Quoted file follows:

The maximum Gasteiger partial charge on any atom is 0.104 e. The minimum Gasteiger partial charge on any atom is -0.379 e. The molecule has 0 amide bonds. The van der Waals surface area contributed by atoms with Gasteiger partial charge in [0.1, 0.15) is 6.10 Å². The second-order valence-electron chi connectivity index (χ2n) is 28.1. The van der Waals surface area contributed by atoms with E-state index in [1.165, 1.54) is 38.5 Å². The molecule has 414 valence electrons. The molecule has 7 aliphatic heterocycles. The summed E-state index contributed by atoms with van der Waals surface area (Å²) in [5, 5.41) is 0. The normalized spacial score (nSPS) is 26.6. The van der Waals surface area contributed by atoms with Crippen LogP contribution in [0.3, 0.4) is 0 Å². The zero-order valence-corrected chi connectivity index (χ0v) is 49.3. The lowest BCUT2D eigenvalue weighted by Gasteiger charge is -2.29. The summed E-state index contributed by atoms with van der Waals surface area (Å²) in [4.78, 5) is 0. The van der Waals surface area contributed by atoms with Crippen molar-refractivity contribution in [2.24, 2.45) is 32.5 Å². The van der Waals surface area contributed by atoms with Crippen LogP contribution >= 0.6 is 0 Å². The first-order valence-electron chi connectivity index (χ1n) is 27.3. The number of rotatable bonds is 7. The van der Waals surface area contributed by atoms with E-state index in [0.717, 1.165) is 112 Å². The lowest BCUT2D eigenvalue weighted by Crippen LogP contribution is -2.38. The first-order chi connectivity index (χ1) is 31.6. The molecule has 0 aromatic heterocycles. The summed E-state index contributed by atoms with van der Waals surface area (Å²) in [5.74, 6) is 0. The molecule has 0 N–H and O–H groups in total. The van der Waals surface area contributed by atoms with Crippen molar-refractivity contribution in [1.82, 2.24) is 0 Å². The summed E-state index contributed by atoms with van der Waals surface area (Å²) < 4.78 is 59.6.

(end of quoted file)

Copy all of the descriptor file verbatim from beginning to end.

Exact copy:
The maximum Gasteiger partial charge on any atom is 0.104 e. The minimum Gasteiger partial charge on any atom is -0.379 e. The molecule has 0 amide bonds. The van der Waals surface area contributed by atoms with Gasteiger partial charge in [0.1, 0.15) is 6.10 Å². The second-order valence-electron chi connectivity index (χ2n) is 28.1. The van der Waals surface area contributed by atoms with E-state index in [1.165, 1.54) is 38.5 Å². The molecule has 414 valence electrons. The molecule has 7 aliphatic heterocycles. The summed E-state index contributed by atoms with van der Waals surface area (Å²) in [5, 5.41) is 0. The normalized spacial score (nSPS) is 26.6. The van der Waals surface area contributed by atoms with Crippen LogP contribution in [0.3, 0.4) is 0 Å². The zero-order valence-corrected chi connectivity index (χ0v) is 49.3. The lowest BCUT2D eigenvalue weighted by Gasteiger charge is -2.29. The summed E-state index contributed by atoms with van der Waals surface area (Å²) in [4.78, 5) is 0. The van der Waals surface area contributed by atoms with Crippen molar-refractivity contribution in [2.24, 2.45) is 32.5 Å². The van der Waals surface area contributed by atoms with Crippen LogP contribution >= 0.6 is 0 Å². The first-order valence-electron chi connectivity index (χ1n) is 27.3. The number of rotatable bonds is 7. The van der Waals surface area contributed by atoms with E-state index in [0.717, 1.165) is 112 Å². The lowest BCUT2D eigenvalue weighted by Crippen LogP contribution is -2.38. The first-order chi connectivity index (χ1) is 31.6. The molecule has 0 aromatic heterocycles. The summed E-state index contributed by atoms with van der Waals surface area (Å²) in [5.74, 6) is 0. The molecule has 0 N–H and O–H groups in total. The van der Waals surface area contributed by atoms with Crippen molar-refractivity contribution in [1.82, 2.24) is 0 Å². The summed E-state index contributed by atoms with van der Waals surface area (Å²) < 4.78 is 59.6.